Supreme Court Summaries

Opinions filed April 21, 2011

 

 

No. 109102     People v. Martin

Appellate citation: No. 3-07-0263 (unpublished order under Supreme Court Rule 23).

 

      JUSTICE THEIS delivered the judgment of the court, with opinion.

      Chief Justice Kilbride and Justices Freeman, Thomas, Garman, Karmeier, and Burke concurred in the judgment and opinion.

 

      Two deaths occurred in Peoria in 2004 when defendant driver missed a curve, crossed the center line, and collided head-on with another vehicle. Injured himself, he was hospitalized and consented to blood and urine tests. Alcohol was not found in his blood, but his urine contained methamphetamine. In the circuit court of Peoria County, a jury found guilt of aggravated DUI, and he received a sentence of six years.

      The defense had introduced expert testimony that the amount of methamphetamine found in the urine was only a trace. Trial testimony that defendant had admitted to being a user of “crystal meth” gave no indication as to when he had used it. He had denied using it that night.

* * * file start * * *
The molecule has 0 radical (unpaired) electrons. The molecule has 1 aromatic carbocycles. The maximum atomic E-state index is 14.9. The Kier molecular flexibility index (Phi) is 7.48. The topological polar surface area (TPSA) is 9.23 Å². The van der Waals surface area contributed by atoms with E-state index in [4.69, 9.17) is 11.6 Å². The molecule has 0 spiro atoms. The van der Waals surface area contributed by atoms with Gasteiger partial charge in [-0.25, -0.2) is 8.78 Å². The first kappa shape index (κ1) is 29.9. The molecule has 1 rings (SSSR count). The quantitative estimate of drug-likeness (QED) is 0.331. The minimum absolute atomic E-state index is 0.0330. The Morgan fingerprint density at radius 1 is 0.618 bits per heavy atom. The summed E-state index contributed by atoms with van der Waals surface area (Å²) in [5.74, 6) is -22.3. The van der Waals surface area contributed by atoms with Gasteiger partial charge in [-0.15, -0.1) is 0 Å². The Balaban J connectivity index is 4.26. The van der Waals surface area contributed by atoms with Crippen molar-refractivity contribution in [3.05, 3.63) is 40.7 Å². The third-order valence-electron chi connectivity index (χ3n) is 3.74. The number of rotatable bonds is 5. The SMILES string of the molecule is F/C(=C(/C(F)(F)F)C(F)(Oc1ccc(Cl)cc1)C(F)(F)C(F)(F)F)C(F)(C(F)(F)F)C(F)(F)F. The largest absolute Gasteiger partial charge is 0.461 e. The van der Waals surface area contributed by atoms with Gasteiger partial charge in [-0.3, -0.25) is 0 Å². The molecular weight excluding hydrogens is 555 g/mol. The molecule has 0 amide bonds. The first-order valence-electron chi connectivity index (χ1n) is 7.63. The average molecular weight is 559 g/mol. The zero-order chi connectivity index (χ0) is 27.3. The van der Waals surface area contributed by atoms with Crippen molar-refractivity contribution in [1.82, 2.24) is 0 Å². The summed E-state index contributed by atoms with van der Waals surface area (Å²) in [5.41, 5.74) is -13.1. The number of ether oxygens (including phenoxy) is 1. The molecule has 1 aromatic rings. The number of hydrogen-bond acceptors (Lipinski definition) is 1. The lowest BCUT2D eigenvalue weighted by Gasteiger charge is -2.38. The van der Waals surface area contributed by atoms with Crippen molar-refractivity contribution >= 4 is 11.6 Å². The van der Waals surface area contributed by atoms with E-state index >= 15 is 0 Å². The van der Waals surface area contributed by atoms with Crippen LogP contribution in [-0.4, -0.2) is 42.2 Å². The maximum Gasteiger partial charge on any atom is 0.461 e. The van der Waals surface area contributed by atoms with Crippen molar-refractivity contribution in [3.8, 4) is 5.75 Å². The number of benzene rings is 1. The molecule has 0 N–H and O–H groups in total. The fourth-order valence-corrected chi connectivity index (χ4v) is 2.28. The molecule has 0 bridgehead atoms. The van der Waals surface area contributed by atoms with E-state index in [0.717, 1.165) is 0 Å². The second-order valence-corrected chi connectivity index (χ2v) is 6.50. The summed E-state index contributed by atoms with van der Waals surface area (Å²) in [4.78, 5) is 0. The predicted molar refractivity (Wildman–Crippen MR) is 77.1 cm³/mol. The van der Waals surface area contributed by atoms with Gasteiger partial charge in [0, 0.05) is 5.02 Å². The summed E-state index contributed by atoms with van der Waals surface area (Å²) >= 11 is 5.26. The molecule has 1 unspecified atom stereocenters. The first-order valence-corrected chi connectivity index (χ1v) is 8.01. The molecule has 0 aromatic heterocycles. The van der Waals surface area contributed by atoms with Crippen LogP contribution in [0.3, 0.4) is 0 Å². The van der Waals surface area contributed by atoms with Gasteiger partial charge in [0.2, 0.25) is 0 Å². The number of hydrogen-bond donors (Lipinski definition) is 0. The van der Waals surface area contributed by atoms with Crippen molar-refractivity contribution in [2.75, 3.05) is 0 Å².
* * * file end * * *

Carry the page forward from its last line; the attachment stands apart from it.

The defendant appealed to the appellate court. That reviewing body found no causal connection between the trace amounts of the drug found in defendant’s urine and the accidental deaths. It remanded for resentencing for misdemeanor DUI. The State appealed.

      In this decision, the Illinois Supreme Court reversed. The court noted that impairment based on alcohol is measurable by determining how much alcohol is in the blood, but that, with drugs such as this one, there is no test for any level which produces impairment. Methamphetamine is itself an illegal substance, and the legislature has made it a crime to drive with any amount of that illegal substance in the body. In this case, it was shown that defendant driver caused the accident. Thus, there was no need to prove that he suffered from any degree of impairment which caused the accidental fatalities. The supreme court reinstated the conviction and sentence entered in the circuit court for aggravated DUI.